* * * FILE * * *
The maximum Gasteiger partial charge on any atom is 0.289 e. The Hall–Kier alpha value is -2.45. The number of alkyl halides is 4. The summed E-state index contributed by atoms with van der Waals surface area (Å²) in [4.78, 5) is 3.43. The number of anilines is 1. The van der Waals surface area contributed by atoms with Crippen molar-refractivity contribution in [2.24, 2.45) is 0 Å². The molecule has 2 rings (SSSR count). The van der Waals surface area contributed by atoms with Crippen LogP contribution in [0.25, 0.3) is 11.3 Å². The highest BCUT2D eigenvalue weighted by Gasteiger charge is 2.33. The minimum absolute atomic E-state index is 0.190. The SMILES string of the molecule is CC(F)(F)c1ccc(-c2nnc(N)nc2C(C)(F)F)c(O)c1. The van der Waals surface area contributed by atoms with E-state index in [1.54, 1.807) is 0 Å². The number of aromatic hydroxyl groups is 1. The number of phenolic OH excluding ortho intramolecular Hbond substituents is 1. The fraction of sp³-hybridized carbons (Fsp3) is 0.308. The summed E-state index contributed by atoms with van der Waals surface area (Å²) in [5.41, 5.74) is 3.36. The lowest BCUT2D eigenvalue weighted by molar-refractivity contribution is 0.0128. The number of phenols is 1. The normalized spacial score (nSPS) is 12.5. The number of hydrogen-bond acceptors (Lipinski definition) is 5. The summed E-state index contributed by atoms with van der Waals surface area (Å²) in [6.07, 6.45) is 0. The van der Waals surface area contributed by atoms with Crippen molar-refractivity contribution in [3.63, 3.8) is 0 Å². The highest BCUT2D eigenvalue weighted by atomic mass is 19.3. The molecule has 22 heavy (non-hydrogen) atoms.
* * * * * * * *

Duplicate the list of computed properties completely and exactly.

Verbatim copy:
The maximum Gasteiger partial charge on any atom is 0.289 e. The Hall–Kier alpha value is -2.45. The number of alkyl halides is 4. The summed E-state index contributed by atoms with van der Waals surface area (Å²) in [4.78, 5) is 3.43. The number of anilines is 1. The van der Waals surface area contributed by atoms with Crippen molar-refractivity contribution in [2.24, 2.45) is 0 Å². The molecule has 2 rings (SSSR count). The van der Waals surface area contributed by atoms with Crippen LogP contribution in [0.25, 0.3) is 11.3 Å². The highest BCUT2D eigenvalue weighted by Gasteiger charge is 2.33. The minimum absolute atomic E-state index is 0.190. The SMILES string of the molecule is CC(F)(F)c1ccc(-c2nnc(N)nc2C(C)(F)F)c(O)c1. The van der Waals surface area contributed by atoms with E-state index in [1.54, 1.807) is 0 Å². The number of aromatic hydroxyl groups is 1. The number of phenolic OH excluding ortho intramolecular Hbond substituents is 1. The fraction of sp³-hybridized carbons (Fsp3) is 0.308. The summed E-state index contributed by atoms with van der Waals surface area (Å²) in [5.41, 5.74) is 3.36. The lowest BCUT2D eigenvalue weighted by molar-refractivity contribution is 0.0128. The number of phenols is 1. The normalized spacial score (nSPS) is 12.5. The number of hydrogen-bond acceptors (Lipinski definition) is 5. The summed E-state index contributed by atoms with van der Waals surface area (Å²) in [6.07, 6.45) is 0. The van der Waals surface area contributed by atoms with Crippen molar-refractivity contribution in [3.63, 3.8) is 0 Å². The highest BCUT2D eigenvalue weighted by atomic mass is 19.3. The molecule has 22 heavy (non-hydrogen) atoms.